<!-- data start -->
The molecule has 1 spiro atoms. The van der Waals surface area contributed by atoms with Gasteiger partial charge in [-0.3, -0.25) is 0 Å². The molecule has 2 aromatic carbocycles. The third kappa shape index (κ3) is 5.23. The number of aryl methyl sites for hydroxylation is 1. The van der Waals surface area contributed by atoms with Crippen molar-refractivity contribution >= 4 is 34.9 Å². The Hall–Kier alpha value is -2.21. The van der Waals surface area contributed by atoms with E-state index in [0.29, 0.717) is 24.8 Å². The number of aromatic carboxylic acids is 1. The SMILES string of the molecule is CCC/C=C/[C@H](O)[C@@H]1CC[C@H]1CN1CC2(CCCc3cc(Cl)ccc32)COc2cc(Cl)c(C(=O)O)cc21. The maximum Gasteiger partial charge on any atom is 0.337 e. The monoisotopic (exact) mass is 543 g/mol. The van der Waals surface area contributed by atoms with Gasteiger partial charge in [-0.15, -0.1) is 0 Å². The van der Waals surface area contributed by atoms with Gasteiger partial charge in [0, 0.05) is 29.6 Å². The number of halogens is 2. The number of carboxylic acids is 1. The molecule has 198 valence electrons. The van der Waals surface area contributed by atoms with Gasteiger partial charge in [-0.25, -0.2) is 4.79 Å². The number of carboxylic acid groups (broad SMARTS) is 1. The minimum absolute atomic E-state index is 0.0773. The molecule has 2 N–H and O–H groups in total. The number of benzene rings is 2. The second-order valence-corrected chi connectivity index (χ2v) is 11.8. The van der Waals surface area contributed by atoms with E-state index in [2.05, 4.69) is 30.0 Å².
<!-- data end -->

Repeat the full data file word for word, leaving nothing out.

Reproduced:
The molecule has 1 spiro atoms. The van der Waals surface area contributed by atoms with Gasteiger partial charge in [-0.3, -0.25) is 0 Å². The molecule has 2 aromatic carbocycles. The third kappa shape index (κ3) is 5.23. The number of aryl methyl sites for hydroxylation is 1. The van der Waals surface area contributed by atoms with Crippen molar-refractivity contribution >= 4 is 34.9 Å². The Hall–Kier alpha value is -2.21. The van der Waals surface area contributed by atoms with E-state index in [0.29, 0.717) is 24.8 Å². The number of aromatic carboxylic acids is 1. The SMILES string of the molecule is CCC/C=C/[C@H](O)[C@@H]1CC[C@H]1CN1CC2(CCCc3cc(Cl)ccc32)COc2cc(Cl)c(C(=O)O)cc21. The maximum Gasteiger partial charge on any atom is 0.337 e. The monoisotopic (exact) mass is 543 g/mol. The van der Waals surface area contributed by atoms with Gasteiger partial charge in [-0.15, -0.1) is 0 Å². The van der Waals surface area contributed by atoms with Gasteiger partial charge in [0, 0.05) is 29.6 Å². The number of halogens is 2. The number of carboxylic acids is 1. The molecule has 198 valence electrons. The van der Waals surface area contributed by atoms with Gasteiger partial charge in [-0.25, -0.2) is 4.79 Å². The number of carboxylic acid groups (broad SMARTS) is 1. The minimum absolute atomic E-state index is 0.0773. The molecule has 2 N–H and O–H groups in total. The number of benzene rings is 2. The second-order valence-corrected chi connectivity index (χ2v) is 11.8. The van der Waals surface area contributed by atoms with E-state index in [2.05, 4.69) is 30.0 Å².